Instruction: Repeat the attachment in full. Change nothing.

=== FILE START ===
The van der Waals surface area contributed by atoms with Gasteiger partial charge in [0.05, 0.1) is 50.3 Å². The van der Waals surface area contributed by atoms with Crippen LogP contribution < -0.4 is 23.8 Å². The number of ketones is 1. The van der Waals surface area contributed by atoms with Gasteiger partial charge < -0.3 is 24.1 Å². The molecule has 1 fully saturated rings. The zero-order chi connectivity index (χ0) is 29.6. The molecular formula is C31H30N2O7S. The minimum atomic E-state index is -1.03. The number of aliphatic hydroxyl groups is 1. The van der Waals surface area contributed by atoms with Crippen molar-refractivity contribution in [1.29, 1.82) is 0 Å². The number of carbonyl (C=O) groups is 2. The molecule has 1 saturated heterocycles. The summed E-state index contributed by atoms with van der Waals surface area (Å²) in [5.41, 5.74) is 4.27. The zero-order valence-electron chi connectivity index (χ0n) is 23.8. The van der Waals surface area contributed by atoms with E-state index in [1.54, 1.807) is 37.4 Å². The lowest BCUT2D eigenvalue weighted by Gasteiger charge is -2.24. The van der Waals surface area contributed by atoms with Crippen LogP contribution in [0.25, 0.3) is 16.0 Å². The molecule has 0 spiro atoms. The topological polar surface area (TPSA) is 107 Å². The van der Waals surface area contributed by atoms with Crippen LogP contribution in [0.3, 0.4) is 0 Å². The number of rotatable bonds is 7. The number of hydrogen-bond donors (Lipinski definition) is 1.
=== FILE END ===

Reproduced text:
The van der Waals surface area contributed by atoms with Gasteiger partial charge in [0.05, 0.1) is 50.3 Å². The van der Waals surface area contributed by atoms with Crippen LogP contribution < -0.4 is 23.8 Å². The number of ketones is 1. The van der Waals surface area contributed by atoms with Gasteiger partial charge < -0.3 is 24.1 Å². The molecule has 1 fully saturated rings. The zero-order chi connectivity index (χ0) is 29.6. The molecular formula is C31H30N2O7S. The minimum atomic E-state index is -1.03. The number of aliphatic hydroxyl groups is 1. The van der Waals surface area contributed by atoms with Crippen molar-refractivity contribution in [1.29, 1.82) is 0 Å². The number of carbonyl (C=O) groups is 2. The molecule has 1 saturated heterocycles. The summed E-state index contributed by atoms with van der Waals surface area (Å²) in [5.41, 5.74) is 4.27. The zero-order valence-electron chi connectivity index (χ0n) is 23.8. The van der Waals surface area contributed by atoms with E-state index in [1.54, 1.807) is 37.4 Å². The lowest BCUT2D eigenvalue weighted by Gasteiger charge is -2.24. The van der Waals surface area contributed by atoms with Crippen LogP contribution in [0.25, 0.3) is 16.0 Å². The molecule has 0 spiro atoms. The topological polar surface area (TPSA) is 107 Å². The van der Waals surface area contributed by atoms with Crippen LogP contribution in [0.3, 0.4) is 0 Å². The number of rotatable bonds is 7. The number of hydrogen-bond donors (Lipinski definition) is 1.